China emissions targets contribute to rising Asia methanol prices

29 October 2010 16:54  [Source: ICIS news]

LONDON (ICIS)--Carbon dioxide (CO2) emissions targets have contributed to the low level of methanol capacity utilisation currently being seen in China, which explained the steady rise of Asian methanol prices in the fourth quarter of 2010, a source at a major global producer said on Friday.

Production costs at Chinese methanol plants vary, depending on their efficiency and the feedstock they use - either high-cost coal or cheaper natural gas.

Although China has a total methanol capacity of around 28m tonnes/year, well below the Chinese demand of 20m tonnes/year, the economically-viable capacity is much lower because the price of methanol does not usually justify running plants at the higher end of the cost spectrum.

The level of capacity utilisation operates according to a cost curve: the higher the price of methanol, the more high-cost plants are activated, which increases supply and brings down the methanol price.

As prices fall, the high-cost plants are no longer cost efficient and are shut down. Because of this, supply is reduced and prices rise.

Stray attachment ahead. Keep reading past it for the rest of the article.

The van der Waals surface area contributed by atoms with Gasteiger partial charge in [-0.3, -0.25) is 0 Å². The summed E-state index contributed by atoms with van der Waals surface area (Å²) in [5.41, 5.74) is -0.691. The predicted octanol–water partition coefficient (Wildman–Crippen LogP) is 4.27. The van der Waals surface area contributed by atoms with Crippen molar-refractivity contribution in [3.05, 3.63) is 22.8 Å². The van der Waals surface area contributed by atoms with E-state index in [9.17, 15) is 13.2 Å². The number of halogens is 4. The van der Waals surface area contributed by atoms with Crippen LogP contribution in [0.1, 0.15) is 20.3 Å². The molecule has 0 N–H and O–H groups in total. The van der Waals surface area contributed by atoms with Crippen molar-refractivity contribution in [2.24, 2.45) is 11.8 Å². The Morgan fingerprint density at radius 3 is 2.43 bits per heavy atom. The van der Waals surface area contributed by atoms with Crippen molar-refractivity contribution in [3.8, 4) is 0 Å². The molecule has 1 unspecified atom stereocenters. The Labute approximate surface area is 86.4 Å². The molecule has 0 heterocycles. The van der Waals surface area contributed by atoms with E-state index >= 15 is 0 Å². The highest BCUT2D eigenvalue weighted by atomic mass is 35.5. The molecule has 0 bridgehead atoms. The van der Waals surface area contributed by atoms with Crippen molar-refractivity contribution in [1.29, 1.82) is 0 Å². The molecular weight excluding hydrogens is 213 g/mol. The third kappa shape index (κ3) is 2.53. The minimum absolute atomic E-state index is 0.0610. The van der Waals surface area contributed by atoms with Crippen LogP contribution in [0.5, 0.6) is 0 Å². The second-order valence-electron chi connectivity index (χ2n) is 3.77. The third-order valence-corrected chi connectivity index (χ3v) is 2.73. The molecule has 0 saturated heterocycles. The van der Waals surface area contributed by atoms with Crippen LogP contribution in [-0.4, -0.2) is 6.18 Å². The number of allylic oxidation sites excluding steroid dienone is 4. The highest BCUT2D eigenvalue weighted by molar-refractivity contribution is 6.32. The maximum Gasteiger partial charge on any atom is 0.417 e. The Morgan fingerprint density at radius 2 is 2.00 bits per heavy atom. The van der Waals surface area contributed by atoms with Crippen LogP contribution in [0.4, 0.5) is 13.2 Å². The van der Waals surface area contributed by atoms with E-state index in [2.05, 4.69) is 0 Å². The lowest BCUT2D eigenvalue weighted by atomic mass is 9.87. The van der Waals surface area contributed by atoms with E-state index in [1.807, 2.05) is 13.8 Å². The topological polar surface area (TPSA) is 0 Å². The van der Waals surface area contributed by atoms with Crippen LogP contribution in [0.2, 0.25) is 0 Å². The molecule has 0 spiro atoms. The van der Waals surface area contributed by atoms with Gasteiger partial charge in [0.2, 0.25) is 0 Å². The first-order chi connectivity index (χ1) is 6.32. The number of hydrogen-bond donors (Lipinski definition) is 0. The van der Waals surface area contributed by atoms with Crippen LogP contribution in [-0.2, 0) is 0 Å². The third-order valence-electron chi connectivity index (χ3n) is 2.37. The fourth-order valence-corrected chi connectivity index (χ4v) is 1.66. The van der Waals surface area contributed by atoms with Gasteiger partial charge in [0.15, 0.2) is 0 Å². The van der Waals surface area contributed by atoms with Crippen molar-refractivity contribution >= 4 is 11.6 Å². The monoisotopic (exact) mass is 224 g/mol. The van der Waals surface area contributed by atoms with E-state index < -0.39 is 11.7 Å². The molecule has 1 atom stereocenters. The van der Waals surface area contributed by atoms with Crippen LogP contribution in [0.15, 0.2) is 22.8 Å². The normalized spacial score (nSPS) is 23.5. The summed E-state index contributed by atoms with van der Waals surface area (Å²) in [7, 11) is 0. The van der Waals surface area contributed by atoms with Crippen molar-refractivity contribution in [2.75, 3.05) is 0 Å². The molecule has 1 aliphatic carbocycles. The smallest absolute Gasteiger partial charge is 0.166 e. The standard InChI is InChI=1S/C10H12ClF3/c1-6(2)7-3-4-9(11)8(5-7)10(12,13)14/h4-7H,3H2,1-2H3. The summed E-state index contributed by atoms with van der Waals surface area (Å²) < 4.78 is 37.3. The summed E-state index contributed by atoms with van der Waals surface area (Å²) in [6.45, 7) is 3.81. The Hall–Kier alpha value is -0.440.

As Asian prices have risen to as high as $370/tonne (€266/tonne) CFR (cost and freight) China, players have been baffled by the lack of increased production in China, which has meant prices have continued to rise.

The major global producer said that China had limited its production level in order to help it achieve emissions reduction targets agreed at the Copenhagen climate change conference in 2009.

According to the producer, China is currently utilising only 35% of its economically-viable capacity of approximately 19m tonnes/year - the capacity which is cost-efficient at current price levels.

“The cost curve just isn’t reacting…this is the lowest production rate [in China] in two years,” the producer said.

It was expected that the restrictions would be lifted in 2011, as China was trying to achieve a particular reduction by the end of 2010, the producer added.

However, it was likely additional internal restrictions on natural gas supply would not be lifted until after winter, in around March or April 2011, the producer said, while a bottleneck on coal transport from coastal regions to inland facilities was also exacerbating the situation,.

Methanol prices in Asia closed the week at $350-370/tonne CFR China, while prices in Europe were at €265-271/tonne FOB (free on board) Rotterdam.

($1 = €0.72)

For more on methanol visit ICIS chemical intelligence
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By: Ross Yeo
+44 208 652 3214



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